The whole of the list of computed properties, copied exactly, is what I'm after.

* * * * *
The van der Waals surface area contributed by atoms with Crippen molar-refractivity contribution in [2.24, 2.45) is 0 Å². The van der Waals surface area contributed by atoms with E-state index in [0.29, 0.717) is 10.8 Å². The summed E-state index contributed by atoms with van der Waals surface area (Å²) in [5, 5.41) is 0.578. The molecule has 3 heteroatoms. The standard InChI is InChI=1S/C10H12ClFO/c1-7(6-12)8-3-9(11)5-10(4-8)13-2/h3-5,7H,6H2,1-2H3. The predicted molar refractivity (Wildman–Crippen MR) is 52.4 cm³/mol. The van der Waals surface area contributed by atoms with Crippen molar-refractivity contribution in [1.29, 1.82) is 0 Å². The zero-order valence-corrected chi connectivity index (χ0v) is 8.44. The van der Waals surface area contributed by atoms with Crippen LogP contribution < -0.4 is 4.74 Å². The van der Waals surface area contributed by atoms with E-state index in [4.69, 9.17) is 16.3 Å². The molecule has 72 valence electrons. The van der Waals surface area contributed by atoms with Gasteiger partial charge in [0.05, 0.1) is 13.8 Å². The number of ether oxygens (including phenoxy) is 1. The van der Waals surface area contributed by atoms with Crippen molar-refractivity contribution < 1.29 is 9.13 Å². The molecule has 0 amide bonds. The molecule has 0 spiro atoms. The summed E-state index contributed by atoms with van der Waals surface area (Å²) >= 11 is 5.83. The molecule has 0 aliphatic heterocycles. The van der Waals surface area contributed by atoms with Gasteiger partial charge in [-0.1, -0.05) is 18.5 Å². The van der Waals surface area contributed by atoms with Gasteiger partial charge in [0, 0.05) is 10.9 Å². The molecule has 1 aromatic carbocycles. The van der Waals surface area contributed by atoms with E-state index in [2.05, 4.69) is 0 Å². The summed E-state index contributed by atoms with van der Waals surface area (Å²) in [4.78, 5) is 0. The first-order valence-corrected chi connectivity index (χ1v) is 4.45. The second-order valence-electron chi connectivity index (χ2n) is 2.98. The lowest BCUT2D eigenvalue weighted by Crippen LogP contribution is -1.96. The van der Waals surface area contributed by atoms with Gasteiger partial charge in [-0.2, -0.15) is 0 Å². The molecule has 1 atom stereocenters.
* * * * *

The van der Waals surface area contributed by atoms with Crippen molar-refractivity contribution in [2.24, 2.45) is 0 Å². The van der Waals surface area contributed by atoms with E-state index in [0.29, 0.717) is 10.8 Å². The summed E-state index contributed by atoms with van der Waals surface area (Å²) in [5, 5.41) is 0.578. The molecule has 3 heteroatoms. The standard InChI is InChI=1S/C10H12ClFO/c1-7(6-12)8-3-9(11)5-10(4-8)13-2/h3-5,7H,6H2,1-2H3. The predicted molar refractivity (Wildman–Crippen MR) is 52.4 cm³/mol. The van der Waals surface area contributed by atoms with Crippen molar-refractivity contribution in [1.29, 1.82) is 0 Å². The zero-order valence-corrected chi connectivity index (χ0v) is 8.44. The van der Waals surface area contributed by atoms with Crippen LogP contribution < -0.4 is 4.74 Å². The van der Waals surface area contributed by atoms with E-state index in [4.69, 9.17) is 16.3 Å². The molecule has 72 valence electrons. The van der Waals surface area contributed by atoms with Gasteiger partial charge in [0.05, 0.1) is 13.8 Å². The number of ether oxygens (including phenoxy) is 1. The van der Waals surface area contributed by atoms with Crippen molar-refractivity contribution < 1.29 is 9.13 Å². The molecule has 0 amide bonds. The molecule has 0 spiro atoms. The summed E-state index contributed by atoms with van der Waals surface area (Å²) >= 11 is 5.83. The molecule has 0 aliphatic heterocycles. The van der Waals surface area contributed by atoms with Gasteiger partial charge in [-0.1, -0.05) is 18.5 Å². The van der Waals surface area contributed by atoms with Gasteiger partial charge in [0, 0.05) is 10.9 Å². The molecule has 1 aromatic carbocycles. The van der Waals surface area contributed by atoms with E-state index in [2.05, 4.69) is 0 Å². The summed E-state index contributed by atoms with van der Waals surface area (Å²) in [4.78, 5) is 0. The first-order valence-corrected chi connectivity index (χ1v) is 4.45. The second-order valence-electron chi connectivity index (χ2n) is 2.98. The lowest BCUT2D eigenvalue weighted by Crippen LogP contribution is -1.96. The van der Waals surface area contributed by atoms with Gasteiger partial charge in [-0.2, -0.15) is 0 Å². The molecule has 1 atom stereocenters.